The study was revealing of the vastly different experiences at work for Blacks and whites: Only 53 percent of Black workers said they were “treated fairly at work,” while 74 percent of white workers said they felt that way. Also, 54 percent of Black workers claimed a “good or very good” sense of belonging at work, while 70 percent of white professionals did.
For Melvin J. Gravely II, the CEO of Triversity Construction in Cincinnati, the pathway to making a better office-working environment requires help from both white and Black people. In his new book, “Dear White Friend: The Realities of Race, the Power of Relationships and Our Path to Equity,” Gravely outlines some avenues to fairness.
“The first thing that white people have to do is acknowledge that there is a systemic problem with race in our country,” he said. “If their position is, ‘Hey, you’ve got a problem and I didn’t make it,’ it’ll never be solved. Also, there are some white people who want to do better, but they don’t invest the time to learn and understand, so they repeat what they know is wrong. But if they start questioning stuff, then they may get some answers to ground them. And they have to make race a thing. Talk about race when it’s only white people around and be the person to challenge stereotypical nonsense.”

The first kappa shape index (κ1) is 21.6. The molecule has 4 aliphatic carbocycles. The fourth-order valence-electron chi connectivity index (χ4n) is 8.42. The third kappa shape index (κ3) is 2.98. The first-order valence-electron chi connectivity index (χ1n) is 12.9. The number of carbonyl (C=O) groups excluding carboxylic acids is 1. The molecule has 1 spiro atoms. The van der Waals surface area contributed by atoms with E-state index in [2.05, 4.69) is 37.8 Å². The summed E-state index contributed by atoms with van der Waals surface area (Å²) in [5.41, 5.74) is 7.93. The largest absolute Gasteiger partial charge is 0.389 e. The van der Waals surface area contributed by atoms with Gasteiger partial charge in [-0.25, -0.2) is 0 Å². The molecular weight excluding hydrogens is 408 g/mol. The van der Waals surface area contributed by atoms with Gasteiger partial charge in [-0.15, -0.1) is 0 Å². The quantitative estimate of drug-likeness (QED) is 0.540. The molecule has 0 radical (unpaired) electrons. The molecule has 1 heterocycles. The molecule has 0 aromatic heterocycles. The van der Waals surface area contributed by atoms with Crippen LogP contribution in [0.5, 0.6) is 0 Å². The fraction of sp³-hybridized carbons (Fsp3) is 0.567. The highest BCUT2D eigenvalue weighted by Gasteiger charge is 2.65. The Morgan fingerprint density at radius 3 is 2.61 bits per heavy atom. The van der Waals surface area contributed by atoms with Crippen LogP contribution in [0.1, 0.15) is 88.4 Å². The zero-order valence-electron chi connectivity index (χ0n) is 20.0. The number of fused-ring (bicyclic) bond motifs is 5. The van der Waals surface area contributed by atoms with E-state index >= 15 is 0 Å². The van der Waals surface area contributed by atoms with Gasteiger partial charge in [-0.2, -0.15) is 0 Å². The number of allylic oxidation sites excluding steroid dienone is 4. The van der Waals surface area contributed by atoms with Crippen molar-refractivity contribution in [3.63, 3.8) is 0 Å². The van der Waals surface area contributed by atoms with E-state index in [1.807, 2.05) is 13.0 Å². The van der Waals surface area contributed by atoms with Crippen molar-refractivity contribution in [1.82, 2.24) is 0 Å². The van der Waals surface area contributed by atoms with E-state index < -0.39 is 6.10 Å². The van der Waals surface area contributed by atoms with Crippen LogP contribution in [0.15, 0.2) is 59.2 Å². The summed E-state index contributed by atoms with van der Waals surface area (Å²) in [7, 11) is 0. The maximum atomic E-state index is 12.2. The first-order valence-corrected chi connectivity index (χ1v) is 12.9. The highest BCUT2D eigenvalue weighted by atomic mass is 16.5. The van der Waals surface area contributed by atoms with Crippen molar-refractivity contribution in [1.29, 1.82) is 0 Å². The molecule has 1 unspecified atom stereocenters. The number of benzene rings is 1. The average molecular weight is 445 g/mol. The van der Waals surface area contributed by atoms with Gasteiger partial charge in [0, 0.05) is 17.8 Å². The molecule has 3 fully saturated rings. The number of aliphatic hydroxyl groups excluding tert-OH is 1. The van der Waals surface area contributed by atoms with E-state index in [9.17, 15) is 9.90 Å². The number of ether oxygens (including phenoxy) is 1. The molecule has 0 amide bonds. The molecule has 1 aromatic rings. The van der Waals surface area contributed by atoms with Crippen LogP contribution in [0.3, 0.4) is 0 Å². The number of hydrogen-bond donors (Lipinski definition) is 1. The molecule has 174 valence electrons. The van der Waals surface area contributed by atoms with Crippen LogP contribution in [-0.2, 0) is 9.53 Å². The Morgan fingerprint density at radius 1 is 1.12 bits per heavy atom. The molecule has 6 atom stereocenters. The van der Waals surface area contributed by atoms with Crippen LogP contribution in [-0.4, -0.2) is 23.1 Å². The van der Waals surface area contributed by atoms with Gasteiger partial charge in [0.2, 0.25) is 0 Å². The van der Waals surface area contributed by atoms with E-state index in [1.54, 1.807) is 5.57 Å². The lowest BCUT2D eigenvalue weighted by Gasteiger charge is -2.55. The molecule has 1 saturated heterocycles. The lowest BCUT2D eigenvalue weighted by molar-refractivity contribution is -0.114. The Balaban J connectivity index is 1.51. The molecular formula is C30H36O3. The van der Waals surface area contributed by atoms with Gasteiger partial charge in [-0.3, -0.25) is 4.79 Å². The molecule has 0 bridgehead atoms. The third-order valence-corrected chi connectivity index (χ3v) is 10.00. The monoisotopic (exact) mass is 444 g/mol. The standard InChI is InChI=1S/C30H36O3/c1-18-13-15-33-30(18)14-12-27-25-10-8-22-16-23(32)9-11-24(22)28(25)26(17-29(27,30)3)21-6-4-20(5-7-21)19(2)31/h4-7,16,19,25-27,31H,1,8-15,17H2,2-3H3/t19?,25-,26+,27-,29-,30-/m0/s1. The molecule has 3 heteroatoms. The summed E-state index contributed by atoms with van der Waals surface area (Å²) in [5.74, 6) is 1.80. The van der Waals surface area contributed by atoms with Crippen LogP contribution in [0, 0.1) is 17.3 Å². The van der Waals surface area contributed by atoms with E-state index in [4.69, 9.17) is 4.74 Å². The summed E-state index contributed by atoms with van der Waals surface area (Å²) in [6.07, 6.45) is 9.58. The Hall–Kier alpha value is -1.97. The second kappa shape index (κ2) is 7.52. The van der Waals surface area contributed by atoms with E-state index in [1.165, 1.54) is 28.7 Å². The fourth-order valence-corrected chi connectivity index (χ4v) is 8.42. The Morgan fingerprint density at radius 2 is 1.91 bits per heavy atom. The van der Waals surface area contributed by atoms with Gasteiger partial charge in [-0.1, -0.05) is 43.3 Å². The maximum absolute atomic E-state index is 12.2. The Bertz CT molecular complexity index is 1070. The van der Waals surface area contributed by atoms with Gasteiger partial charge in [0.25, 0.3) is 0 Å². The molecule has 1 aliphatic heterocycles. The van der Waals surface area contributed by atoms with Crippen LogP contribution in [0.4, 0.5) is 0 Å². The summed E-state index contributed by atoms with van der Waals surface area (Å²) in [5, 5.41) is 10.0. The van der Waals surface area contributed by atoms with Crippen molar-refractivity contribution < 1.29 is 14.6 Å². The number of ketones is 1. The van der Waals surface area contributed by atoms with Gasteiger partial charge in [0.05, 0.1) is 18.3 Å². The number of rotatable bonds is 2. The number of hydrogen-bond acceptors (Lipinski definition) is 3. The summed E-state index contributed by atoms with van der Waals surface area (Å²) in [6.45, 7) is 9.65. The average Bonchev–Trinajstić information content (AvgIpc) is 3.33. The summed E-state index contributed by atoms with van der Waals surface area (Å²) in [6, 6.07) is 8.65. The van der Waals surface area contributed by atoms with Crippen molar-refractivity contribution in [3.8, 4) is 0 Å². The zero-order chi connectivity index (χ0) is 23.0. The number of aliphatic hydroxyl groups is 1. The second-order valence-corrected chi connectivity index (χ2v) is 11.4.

It’s less complicated for Black workers, Gravely said: “It’s hard to not be messed up a little bit if you’re Black and grew up in America. Black people can’t trust their employers or co-workers right now. But Black people have to get less focused on our emotions and more focused on solutions. We are really good at articulating our pain. But we have to figure out how to rise above it emotionally.
“If your peer wants to talk about Trump and you get mad about it, I get it. But we have to figure out a way to be successful in the workplace as long as you’re in that workplace and not get so emotional you jeopardize your livelihood.”
In the meantime, being ensconced at home ranks as the preferred option.
“There are thousands of Black people who want to scream how much they’d rather work from home,” McPherson said. “But they don’t want to lose their jobs. It’s a tough place to be in. My relief from having to go into an office that doesn’t make me feel good — that actually makes me feel bad — is indescribable. I wish that for everyone. But it’s sad that most of us won’t get that peace we deserve as we do our jobs.”